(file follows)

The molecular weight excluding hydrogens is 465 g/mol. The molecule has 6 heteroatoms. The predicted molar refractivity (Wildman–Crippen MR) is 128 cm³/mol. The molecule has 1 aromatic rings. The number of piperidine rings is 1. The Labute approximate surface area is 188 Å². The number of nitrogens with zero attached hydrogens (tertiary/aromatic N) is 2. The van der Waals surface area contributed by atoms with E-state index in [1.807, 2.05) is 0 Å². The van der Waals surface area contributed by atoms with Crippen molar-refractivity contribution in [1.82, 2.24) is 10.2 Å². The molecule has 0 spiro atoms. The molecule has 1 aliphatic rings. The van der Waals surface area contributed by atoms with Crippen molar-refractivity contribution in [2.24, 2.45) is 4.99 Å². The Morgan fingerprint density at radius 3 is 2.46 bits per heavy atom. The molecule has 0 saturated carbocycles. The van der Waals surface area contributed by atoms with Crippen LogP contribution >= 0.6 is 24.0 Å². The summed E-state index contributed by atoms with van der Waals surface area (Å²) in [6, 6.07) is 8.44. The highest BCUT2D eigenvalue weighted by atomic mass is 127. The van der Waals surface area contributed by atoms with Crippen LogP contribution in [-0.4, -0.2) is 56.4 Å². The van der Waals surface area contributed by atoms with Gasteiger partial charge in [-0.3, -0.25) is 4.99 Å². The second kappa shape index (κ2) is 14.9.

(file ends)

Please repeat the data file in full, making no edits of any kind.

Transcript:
The molecular weight excluding hydrogens is 465 g/mol. The molecule has 6 heteroatoms. The predicted molar refractivity (Wildman–Crippen MR) is 128 cm³/mol. The molecule has 1 aromatic rings. The number of piperidine rings is 1. The Labute approximate surface area is 188 Å². The number of nitrogens with zero attached hydrogens (tertiary/aromatic N) is 2. The van der Waals surface area contributed by atoms with E-state index in [1.807, 2.05) is 0 Å². The van der Waals surface area contributed by atoms with Crippen molar-refractivity contribution in [1.82, 2.24) is 10.2 Å². The molecule has 0 spiro atoms. The molecule has 1 aliphatic rings. The van der Waals surface area contributed by atoms with Crippen molar-refractivity contribution in [2.24, 2.45) is 4.99 Å². The Morgan fingerprint density at radius 3 is 2.46 bits per heavy atom. The molecule has 0 saturated carbocycles. The van der Waals surface area contributed by atoms with Crippen LogP contribution >= 0.6 is 24.0 Å². The summed E-state index contributed by atoms with van der Waals surface area (Å²) in [6, 6.07) is 8.44. The highest BCUT2D eigenvalue weighted by atomic mass is 127. The van der Waals surface area contributed by atoms with Crippen LogP contribution in [-0.4, -0.2) is 56.4 Å². The van der Waals surface area contributed by atoms with Gasteiger partial charge in [-0.3, -0.25) is 4.99 Å². The second kappa shape index (κ2) is 14.9.